Pubdate: Sat, 04 Dec 2004 Source: Winnipeg Sun (CN MB) Author: Frank Landry
PUT THAT IN YOUR PIPE ...
WRHA Resumes Handing Out Of Crack Kits
Crack kits are back. The Winnipeg Regional Health Authority has resumed distributing taxpayer-funded "safer crack use kits" to addicts after pulling the packages off the street in early October.
"We're back to where we wanted to be," said Dr. Margaret Fast, a medical officer of health with the WRHA.
Officials in October said the glass crack pipes included in the kits weren't up to snuff because they had a tendency to shatter when they hit concrete.
Fast confirmed the health authority was unable to find an alternative pipe.
"There isn't really anything better," she said.
The new kits are nearly identical to the old ones. The only difference is lip balm has been removed from the packages -- which Fast said wasn't being used much by addicts. Crack users tend to get dry and cracked lips.
Outreach workers began distributing the kits again on Nov. 15.
Tory health critic Myrna Driedger said it's absurd the province and health authority are again offering the packages. She said it's feeding the habit of crack addicts.
SUCCESS IS QUESTIONABLE
"It shows the poor judgment of the Doer government to be doing this," Driedger said.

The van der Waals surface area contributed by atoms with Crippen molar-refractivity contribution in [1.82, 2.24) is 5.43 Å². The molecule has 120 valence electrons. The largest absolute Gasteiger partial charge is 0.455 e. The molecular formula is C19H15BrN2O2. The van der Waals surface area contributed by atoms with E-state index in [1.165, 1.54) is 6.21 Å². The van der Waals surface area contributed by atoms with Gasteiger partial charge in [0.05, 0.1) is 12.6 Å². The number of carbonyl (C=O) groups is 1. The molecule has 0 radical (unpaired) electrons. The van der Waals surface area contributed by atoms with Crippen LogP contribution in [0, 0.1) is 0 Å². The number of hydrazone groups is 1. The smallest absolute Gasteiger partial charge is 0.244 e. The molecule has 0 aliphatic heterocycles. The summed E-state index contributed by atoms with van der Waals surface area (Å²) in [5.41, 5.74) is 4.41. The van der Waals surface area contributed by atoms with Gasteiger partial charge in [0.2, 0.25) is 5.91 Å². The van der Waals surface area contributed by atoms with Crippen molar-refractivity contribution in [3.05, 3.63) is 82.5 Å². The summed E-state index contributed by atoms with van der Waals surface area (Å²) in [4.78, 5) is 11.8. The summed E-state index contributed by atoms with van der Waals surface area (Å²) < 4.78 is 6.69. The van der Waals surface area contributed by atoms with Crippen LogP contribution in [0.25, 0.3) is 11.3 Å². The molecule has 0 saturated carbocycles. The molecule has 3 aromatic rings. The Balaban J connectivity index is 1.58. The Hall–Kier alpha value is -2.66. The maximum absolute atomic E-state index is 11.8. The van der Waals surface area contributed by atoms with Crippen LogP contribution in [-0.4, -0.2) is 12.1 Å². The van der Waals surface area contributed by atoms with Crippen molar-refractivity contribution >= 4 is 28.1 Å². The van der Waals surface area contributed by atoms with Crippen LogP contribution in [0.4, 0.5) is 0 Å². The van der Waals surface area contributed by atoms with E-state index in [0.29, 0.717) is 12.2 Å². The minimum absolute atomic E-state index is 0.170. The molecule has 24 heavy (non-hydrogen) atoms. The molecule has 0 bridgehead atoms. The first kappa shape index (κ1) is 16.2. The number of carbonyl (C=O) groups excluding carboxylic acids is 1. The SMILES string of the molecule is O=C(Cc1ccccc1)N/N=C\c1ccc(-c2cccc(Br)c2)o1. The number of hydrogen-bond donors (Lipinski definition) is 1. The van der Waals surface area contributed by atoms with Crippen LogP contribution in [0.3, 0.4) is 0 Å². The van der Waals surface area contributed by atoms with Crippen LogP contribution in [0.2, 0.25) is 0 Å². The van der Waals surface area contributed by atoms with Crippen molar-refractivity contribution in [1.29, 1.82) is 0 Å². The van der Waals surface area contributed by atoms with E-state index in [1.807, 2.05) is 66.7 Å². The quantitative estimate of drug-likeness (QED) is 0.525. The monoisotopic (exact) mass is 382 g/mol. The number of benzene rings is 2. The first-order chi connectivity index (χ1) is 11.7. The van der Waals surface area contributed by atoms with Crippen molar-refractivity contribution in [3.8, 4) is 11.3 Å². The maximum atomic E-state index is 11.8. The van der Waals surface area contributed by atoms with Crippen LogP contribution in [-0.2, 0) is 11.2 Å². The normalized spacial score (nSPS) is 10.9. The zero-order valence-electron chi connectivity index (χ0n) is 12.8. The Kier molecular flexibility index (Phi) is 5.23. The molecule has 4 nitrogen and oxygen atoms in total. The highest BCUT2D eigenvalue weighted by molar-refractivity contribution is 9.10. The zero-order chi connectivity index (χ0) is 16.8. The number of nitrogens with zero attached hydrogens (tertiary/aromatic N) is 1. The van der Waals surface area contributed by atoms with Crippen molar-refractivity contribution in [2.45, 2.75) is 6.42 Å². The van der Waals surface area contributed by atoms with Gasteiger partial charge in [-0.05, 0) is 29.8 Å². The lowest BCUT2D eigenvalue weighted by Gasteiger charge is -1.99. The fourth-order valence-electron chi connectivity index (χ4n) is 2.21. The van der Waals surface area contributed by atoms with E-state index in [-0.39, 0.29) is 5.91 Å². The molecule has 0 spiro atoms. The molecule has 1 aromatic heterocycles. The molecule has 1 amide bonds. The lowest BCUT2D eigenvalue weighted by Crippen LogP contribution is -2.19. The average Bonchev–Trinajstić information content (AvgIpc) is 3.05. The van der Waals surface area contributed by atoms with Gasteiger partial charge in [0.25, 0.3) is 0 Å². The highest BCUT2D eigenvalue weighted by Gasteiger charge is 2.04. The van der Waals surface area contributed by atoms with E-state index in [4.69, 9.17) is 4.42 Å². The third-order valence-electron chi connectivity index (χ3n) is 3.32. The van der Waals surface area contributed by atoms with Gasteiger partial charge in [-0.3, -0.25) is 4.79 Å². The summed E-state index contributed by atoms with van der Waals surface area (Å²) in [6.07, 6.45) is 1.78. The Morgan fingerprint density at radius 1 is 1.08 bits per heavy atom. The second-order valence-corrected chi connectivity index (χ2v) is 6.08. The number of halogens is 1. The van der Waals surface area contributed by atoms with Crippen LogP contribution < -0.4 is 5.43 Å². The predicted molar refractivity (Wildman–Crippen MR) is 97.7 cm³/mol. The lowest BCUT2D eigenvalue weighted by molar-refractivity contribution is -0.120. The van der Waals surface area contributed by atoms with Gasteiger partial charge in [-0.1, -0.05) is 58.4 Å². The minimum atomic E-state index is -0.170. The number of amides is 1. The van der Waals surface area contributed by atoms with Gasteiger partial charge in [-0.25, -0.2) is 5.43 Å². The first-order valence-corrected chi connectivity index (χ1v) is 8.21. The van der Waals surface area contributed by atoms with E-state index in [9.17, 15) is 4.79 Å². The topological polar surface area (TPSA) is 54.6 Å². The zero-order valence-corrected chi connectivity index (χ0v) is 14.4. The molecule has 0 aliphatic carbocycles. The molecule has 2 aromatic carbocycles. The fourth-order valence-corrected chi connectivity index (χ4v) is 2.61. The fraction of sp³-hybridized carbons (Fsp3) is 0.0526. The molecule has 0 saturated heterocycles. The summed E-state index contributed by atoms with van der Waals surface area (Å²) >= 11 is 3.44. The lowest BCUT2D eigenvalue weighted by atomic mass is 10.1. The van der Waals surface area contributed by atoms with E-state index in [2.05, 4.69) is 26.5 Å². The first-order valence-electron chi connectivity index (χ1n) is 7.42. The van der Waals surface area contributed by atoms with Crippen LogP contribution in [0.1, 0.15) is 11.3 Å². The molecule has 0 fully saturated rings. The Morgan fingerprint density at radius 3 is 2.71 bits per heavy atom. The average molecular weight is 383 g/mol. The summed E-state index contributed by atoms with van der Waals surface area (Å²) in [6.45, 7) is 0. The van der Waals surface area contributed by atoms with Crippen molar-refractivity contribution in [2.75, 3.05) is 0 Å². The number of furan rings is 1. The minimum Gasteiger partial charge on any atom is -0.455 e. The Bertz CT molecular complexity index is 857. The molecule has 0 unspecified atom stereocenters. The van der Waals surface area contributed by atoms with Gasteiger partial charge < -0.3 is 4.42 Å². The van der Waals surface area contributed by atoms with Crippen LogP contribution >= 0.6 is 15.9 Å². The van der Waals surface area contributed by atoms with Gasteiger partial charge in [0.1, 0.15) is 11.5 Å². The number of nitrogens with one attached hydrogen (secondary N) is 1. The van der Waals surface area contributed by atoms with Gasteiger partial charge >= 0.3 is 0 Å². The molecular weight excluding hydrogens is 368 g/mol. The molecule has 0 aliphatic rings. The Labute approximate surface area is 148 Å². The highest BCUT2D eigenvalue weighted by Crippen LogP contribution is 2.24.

The success of the program is questionable, she said.
A WRHA survey of addicts who picked up the kits found 39% were still sharing their pipes. That's down from 81% who were sharing when the program began last summer.
"The success rate isn't terribly high," Driedger said.
Fast said the numbers show the program has been quite successful but acknowledged "there's some way to go."
John Borody, CEO of the Addictions Foundation of Manitoba, said there is a public risk anytime addicts are sharing pipes.
Diseases like AIDS and hepatitis can be spread from small cuts around the lips and mouth.
However, Borody said he was glad to see fewer users are sharing their pipes.
During the first 50 days of the project about 900 crack-smoking packages were given away -- complete with glass pipes, chewing gum, lip balm, matches and condoms.
That works out to an average of about 17 kits a day -- on par with the number of crack kits handed out under a similar program in Toronto, a city with a population several times that of Winnipeg. Unlike the Winnipeg model -- which was launched on Aug. 16 -- the Toronto program is privately funded.
The Winnipeg kits, which are assembled by WRHA staff, cost taxpayers about $2 each.